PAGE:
Professional Coaching

Last Updated: 28 Jan 2021
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The integration of adult development and learning is a representation of a new era of conceptualization and study. Consequently, development and learning revolve around the vortex of environmental adaptation which consistently changes, hence giving ample potential to an individual in several quantitative distinctive ways which then enables one to become rather prepared and tough enough for the challenges that may possibly arise in the years of progression and in employment—so to speak with the perception of realism.

The dynamic interaction between macro-level social change and micro-level individual change bears recognition why the need of constant development with regard to the individual in an organization is formidably a pre-requisite as a constituent and as a working member as well.

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Irrespective of future changes in the “battlefield” of humans, the more inclined with growth possibilities as well as with the reciprocal nature of development and learning in adulthood, the better that certain individual is able to intervene in the support of enhanced positive adaptations for the intrinsic and extrinsic demands of the societal changes that which as a matter of fact renders an immense influence in the person’s holistic character and role in the community (Hoare, 2006).

Synthesis The idea of getting one’s self equipped with the flying colors of adult development does not only tackle on the perception of “literacy” but within the orbiting factor of “competence. ” Undeniably, for individuals who are vested with the “responsibility” of the whole organization is but an asset to the individual’s own consumption and sense of character.

Given the fact that adult development is emerging as a particularly powerful factor in explaining professional competence, the expertise and the practice will indulge into an inter-related verity of advantage for the organization to be able to meet the established goals and standards laid on the table of “hopes” for the success and the attainment of proficient organizational forecasting methods set beforehand.

Nevertheless, the power of developmental learning lies in the pervasiveness of “higher” change thus establishing a professional mental framework for the organization in a cross-situational, cross-domain impact. For such reason, it points out the idea that it is crossing beyond the domains of emotions, morality, humor, intimacy, spirituality and of course—work. In the light, if development has such power, then developmental learning becomes a goal for professional education and training—a positive feature for any kind of organization.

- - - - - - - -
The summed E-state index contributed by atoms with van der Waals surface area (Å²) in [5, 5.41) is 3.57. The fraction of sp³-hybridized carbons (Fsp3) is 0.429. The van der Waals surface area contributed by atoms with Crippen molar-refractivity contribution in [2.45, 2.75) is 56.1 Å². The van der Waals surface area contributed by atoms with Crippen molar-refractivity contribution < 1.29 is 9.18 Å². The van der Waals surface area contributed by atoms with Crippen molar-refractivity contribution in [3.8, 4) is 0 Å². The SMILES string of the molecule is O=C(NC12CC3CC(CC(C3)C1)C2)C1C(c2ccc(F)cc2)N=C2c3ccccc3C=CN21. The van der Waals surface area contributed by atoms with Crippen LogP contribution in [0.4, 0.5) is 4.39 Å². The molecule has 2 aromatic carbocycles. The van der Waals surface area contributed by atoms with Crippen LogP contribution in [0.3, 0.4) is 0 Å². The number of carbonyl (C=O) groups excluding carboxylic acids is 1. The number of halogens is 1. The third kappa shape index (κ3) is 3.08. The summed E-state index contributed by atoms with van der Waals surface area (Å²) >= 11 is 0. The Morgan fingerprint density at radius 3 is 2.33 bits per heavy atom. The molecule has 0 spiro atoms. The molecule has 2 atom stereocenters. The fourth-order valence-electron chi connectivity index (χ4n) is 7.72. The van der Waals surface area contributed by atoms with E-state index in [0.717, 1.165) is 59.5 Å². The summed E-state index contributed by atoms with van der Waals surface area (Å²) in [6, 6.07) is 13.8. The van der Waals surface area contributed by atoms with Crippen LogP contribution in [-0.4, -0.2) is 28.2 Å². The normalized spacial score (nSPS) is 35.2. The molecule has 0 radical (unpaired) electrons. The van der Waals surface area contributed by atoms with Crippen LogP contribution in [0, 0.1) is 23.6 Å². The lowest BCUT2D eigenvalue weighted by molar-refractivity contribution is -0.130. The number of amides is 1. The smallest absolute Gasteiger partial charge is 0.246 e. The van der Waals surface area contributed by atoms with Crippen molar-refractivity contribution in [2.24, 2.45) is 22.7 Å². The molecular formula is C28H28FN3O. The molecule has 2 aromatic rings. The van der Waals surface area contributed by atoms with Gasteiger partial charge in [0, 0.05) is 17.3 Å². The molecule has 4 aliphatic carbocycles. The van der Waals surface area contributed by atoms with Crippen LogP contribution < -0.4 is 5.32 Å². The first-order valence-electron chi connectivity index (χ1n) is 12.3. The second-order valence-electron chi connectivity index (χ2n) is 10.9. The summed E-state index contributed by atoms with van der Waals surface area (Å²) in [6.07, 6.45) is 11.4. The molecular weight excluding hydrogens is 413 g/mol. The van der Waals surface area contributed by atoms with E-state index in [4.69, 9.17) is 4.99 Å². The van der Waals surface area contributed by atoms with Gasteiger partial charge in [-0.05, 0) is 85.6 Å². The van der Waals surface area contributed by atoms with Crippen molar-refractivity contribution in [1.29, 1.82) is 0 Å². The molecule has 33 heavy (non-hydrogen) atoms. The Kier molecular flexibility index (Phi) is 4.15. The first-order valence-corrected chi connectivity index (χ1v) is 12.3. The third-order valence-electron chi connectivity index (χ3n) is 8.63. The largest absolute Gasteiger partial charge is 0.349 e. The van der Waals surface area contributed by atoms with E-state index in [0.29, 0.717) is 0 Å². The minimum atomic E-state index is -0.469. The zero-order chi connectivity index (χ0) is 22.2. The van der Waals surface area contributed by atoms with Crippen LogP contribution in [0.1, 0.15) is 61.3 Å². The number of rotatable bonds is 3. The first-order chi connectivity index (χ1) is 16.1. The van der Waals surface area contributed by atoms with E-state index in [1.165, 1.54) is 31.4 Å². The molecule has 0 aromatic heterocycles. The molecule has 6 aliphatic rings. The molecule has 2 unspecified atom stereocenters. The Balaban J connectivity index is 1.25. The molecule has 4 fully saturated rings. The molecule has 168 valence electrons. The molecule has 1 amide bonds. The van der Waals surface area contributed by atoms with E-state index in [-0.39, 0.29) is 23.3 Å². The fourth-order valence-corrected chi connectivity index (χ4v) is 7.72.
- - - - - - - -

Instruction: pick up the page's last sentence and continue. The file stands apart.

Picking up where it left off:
Application Given with the aforementioned perceptions on adult development, it shall serve of great help in executive coaching in the broadest sense of “the individual factor” itself. Come to think of an organization with a manager armed with the essentialities of ‘development’—leading its constituents in the most intellectual yet efficient way—it will harmoniously provide an effective state of ‘leading’ for the reason that the manager, being the ‘head’ of the organization is being able to run its members “professionally” and “rationally.

” With all these in mind, the attainment of the established goals and standards of the organization will be easier to achieve and impose. There will be a harmonious collaboration of ideas from both the leader and its members. Conflicts will most likely be minimized, and the connection between parties will be enhanced into a whole new dimension of cooperation—all aims focused on the success of the organization.

Moreover, there will be higher education curricula, workplace training, government programs, foundation initiatives and even the choice of the individuals will surface on clear waters. References: Hoare, C. H. (2006). Handbook of Adult Development and Learning. New York: New York Oxford University Press (US). Manville, B. , & Ober, J. (2003). A Company of Citizens. New York: Harvard Business School Press. Stober, D. R. , & Grant, A. M. (2006). Evidence Based Coaching Handbook: Putting Best Practices to Work for Your Clients. New York: Wiley.

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Professional Coaching. (2016, Jul 25). Retrieved from

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